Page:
Chem Film Staining

Question: I operate a clear and yellow chromating (chem film) Irridite line.

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I operate a clear and yellow chromating (chem film) Irridite line. When chromating our aluminum parts, which have two pieces spot-welded together or a piece of aluminum that has been bent and then squashed at the bend, I quite often get a yellowish staining, or leaching. How can this be avoided? Below is the process I am using.


  • Tank No. 1 Alkaline Cleaner (Non-Etch) 155F ( agitated )
  • Tank No. 2 Rinse, Ambient (city water, agitated)
  • Tank No. 3 Caustic, Ambient Etch (agitated)
  • Tank No. 2 Rinse, Ambient (city water, agitated)
  • Tank No. 4 Deoxidizer, Ambient (chrome based deox,agitated)
  • Tank No. 5 Rinse, Ambient (city water, non-agitated)
  • Tank No. 6 Clear Chrome, 80F (agitated)
  • Tank No. 9 Rinse, Ambient (DI water overflowed from final rinse, non-agitated)
  • Tank No. 8 Yellow Chrome, 90F (agitated)
  • Tank No. 9 Rinse, Ambient (DI water, same as No. 9)
  • Tank No. 10 Sealer, Ambient (low concentrate chromate, non-agitated)
  • Tank No. 11 Final Rinse, Ambient (DI water, agitated) M.H.


Is this a “hand line” or a “hoist line”? Your process looks good except for the caustic etch. Do you have to etch the parts? It has been shown that better corrosion resistance is achieved if parts are not etched, or etched very lightly if they must be etched. Also, caustic soda (sodium hydroxide) is the most difficult chemical to rinse out of corners, crevices, crimps, etc.

Why is Tank No. 9 non-agitated? An agitated rinse would be of more benefit. Also, agitate Rinse No. 5, especially No. 5! I know you don’t want to “wash off” the newly formed chromate film in No. 9, but agitation in the rinse shouldn’t hurt. At least that has been my experience on aerospace parts. You might give it a try and see. As a matter of fact, I would agitate all the rinse tanks. They aren’t as effective if not agitated. An exception to agitating all the tanks might apply if this is a hand line and parts are rinsed vigorously by hand.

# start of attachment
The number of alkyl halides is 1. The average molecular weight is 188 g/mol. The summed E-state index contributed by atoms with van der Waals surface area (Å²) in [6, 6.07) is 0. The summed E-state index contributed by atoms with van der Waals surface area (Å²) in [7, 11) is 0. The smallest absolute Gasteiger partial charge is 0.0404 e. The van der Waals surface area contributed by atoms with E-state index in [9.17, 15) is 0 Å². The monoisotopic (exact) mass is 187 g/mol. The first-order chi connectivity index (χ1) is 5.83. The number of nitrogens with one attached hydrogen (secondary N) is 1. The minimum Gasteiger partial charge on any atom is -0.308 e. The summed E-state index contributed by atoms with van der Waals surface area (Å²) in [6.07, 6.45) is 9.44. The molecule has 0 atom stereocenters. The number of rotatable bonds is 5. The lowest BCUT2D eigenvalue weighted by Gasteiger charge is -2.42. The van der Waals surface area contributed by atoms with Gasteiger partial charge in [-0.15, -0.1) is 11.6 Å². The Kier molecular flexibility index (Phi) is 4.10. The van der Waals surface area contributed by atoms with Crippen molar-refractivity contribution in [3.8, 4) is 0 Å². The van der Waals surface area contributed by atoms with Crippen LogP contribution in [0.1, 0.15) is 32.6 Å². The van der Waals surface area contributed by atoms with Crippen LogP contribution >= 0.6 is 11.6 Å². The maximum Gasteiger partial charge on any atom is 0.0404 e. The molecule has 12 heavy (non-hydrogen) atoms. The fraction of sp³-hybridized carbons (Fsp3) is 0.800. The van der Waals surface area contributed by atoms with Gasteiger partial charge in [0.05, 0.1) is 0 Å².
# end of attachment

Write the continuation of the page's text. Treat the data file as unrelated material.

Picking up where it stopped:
Sometimes it helps the rinsing effort if there are alternating hot and cold rinses that the part can be subjected to. Go back and forth between hot and cold until the part is rinsed thoroughly. This tends to cause the metal to expand and contract just enough to usually enable you to thoroughly rinse the parts and avoid staining or leaching. Use this technique after chromating. If you must etch the parts, this hot-cold rinsing procedure immediately after etching may also help avoid any trapped caustic solution.

Another possible solution to this problem might be to leave the crimped area open slightly until after chromate. Then close it up carefully after the parts have “aged” for 24 hours. There is not much you can do about the spot weld except as stated above.


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